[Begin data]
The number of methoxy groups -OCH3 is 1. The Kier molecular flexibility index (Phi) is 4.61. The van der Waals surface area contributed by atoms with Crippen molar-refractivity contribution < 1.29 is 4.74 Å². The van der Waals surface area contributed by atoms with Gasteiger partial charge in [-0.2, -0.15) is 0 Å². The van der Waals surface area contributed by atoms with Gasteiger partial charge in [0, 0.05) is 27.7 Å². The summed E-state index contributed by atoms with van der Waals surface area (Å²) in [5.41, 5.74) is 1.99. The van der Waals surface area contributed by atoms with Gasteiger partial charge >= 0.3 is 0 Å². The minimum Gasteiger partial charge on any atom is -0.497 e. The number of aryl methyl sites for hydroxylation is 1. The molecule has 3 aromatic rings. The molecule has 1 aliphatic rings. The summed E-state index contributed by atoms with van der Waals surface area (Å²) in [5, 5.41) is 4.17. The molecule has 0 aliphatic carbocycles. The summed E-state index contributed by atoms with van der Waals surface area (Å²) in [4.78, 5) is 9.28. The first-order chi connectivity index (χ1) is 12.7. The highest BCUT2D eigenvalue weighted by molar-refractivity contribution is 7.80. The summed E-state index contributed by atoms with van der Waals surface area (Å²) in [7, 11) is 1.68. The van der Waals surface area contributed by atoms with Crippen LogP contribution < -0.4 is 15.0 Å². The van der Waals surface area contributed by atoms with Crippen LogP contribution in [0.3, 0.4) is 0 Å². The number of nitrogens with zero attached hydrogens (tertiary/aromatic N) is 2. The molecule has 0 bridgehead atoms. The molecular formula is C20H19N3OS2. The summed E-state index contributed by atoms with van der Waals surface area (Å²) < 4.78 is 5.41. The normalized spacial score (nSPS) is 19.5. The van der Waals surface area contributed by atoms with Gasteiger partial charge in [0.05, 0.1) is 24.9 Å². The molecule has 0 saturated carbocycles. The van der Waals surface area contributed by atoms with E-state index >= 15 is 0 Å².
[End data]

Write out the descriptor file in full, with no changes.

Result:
The number of methoxy groups -OCH3 is 1. The Kier molecular flexibility index (Phi) is 4.61. The van der Waals surface area contributed by atoms with Crippen molar-refractivity contribution < 1.29 is 4.74 Å². The van der Waals surface area contributed by atoms with Gasteiger partial charge in [-0.2, -0.15) is 0 Å². The van der Waals surface area contributed by atoms with Gasteiger partial charge in [0, 0.05) is 27.7 Å². The summed E-state index contributed by atoms with van der Waals surface area (Å²) in [5.41, 5.74) is 1.99. The van der Waals surface area contributed by atoms with Gasteiger partial charge >= 0.3 is 0 Å². The minimum Gasteiger partial charge on any atom is -0.497 e. The number of aryl methyl sites for hydroxylation is 1. The molecule has 3 aromatic rings. The molecule has 1 aliphatic rings. The summed E-state index contributed by atoms with van der Waals surface area (Å²) in [5, 5.41) is 4.17. The molecule has 0 aliphatic carbocycles. The summed E-state index contributed by atoms with van der Waals surface area (Å²) in [4.78, 5) is 9.28. The first-order chi connectivity index (χ1) is 12.7. The highest BCUT2D eigenvalue weighted by molar-refractivity contribution is 7.80. The summed E-state index contributed by atoms with van der Waals surface area (Å²) in [7, 11) is 1.68. The van der Waals surface area contributed by atoms with Crippen LogP contribution < -0.4 is 15.0 Å². The van der Waals surface area contributed by atoms with Crippen LogP contribution in [0.3, 0.4) is 0 Å². The number of nitrogens with zero attached hydrogens (tertiary/aromatic N) is 2. The molecule has 0 bridgehead atoms. The molecular formula is C20H19N3OS2. The summed E-state index contributed by atoms with van der Waals surface area (Å²) < 4.78 is 5.41. The normalized spacial score (nSPS) is 19.5. The van der Waals surface area contributed by atoms with Gasteiger partial charge in [0.05, 0.1) is 24.9 Å². The molecule has 0 saturated carbocycles. The van der Waals surface area contributed by atoms with E-state index >= 15 is 0 Å².